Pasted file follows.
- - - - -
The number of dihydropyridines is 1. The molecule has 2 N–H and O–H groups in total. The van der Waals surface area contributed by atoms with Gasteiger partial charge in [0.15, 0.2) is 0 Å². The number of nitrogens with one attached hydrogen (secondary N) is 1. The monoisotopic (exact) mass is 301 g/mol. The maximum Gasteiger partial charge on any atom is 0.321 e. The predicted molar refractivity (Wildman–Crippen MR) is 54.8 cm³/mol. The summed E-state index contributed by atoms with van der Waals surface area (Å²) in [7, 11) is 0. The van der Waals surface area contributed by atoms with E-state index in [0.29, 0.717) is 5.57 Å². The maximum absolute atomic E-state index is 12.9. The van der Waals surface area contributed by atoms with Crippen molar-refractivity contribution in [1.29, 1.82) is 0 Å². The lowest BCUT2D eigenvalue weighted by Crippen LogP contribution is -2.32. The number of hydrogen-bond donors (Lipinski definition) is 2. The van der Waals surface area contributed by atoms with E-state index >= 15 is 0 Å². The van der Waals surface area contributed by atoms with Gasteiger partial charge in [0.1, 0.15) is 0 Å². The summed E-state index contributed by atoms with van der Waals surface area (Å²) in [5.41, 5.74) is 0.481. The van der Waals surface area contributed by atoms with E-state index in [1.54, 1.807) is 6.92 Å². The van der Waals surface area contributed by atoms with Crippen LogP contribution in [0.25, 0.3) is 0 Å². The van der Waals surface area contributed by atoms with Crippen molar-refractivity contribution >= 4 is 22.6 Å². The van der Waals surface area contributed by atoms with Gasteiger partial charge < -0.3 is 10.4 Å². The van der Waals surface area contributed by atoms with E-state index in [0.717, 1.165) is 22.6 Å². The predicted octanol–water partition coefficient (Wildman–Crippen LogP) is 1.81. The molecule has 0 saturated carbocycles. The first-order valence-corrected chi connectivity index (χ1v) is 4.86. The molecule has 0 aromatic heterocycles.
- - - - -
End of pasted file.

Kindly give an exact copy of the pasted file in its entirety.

The number of dihydropyridines is 1. The molecule has 2 N–H and O–H groups in total. The van der Waals surface area contributed by atoms with Gasteiger partial charge in [0.15, 0.2) is 0 Å². The number of nitrogens with one attached hydrogen (secondary N) is 1. The monoisotopic (exact) mass is 301 g/mol. The maximum Gasteiger partial charge on any atom is 0.321 e. The predicted molar refractivity (Wildman–Crippen MR) is 54.8 cm³/mol. The summed E-state index contributed by atoms with van der Waals surface area (Å²) in [7, 11) is 0. The van der Waals surface area contributed by atoms with E-state index in [0.29, 0.717) is 5.57 Å². The maximum absolute atomic E-state index is 12.9. The van der Waals surface area contributed by atoms with Crippen molar-refractivity contribution in [1.29, 1.82) is 0 Å². The lowest BCUT2D eigenvalue weighted by Crippen LogP contribution is -2.32. The number of hydrogen-bond donors (Lipinski definition) is 2. The van der Waals surface area contributed by atoms with E-state index >= 15 is 0 Å². The van der Waals surface area contributed by atoms with Gasteiger partial charge in [0.1, 0.15) is 0 Å². The summed E-state index contributed by atoms with van der Waals surface area (Å²) in [5.41, 5.74) is 0.481. The van der Waals surface area contributed by atoms with E-state index in [1.54, 1.807) is 6.92 Å². The van der Waals surface area contributed by atoms with Crippen LogP contribution in [0.25, 0.3) is 0 Å². The van der Waals surface area contributed by atoms with Crippen molar-refractivity contribution >= 4 is 22.6 Å². The van der Waals surface area contributed by atoms with Gasteiger partial charge < -0.3 is 10.4 Å². The van der Waals surface area contributed by atoms with E-state index in [0.717, 1.165) is 22.6 Å². The predicted octanol–water partition coefficient (Wildman–Crippen LogP) is 1.81. The molecule has 0 saturated carbocycles. The first-order valence-corrected chi connectivity index (χ1v) is 4.86. The molecule has 0 aromatic heterocycles.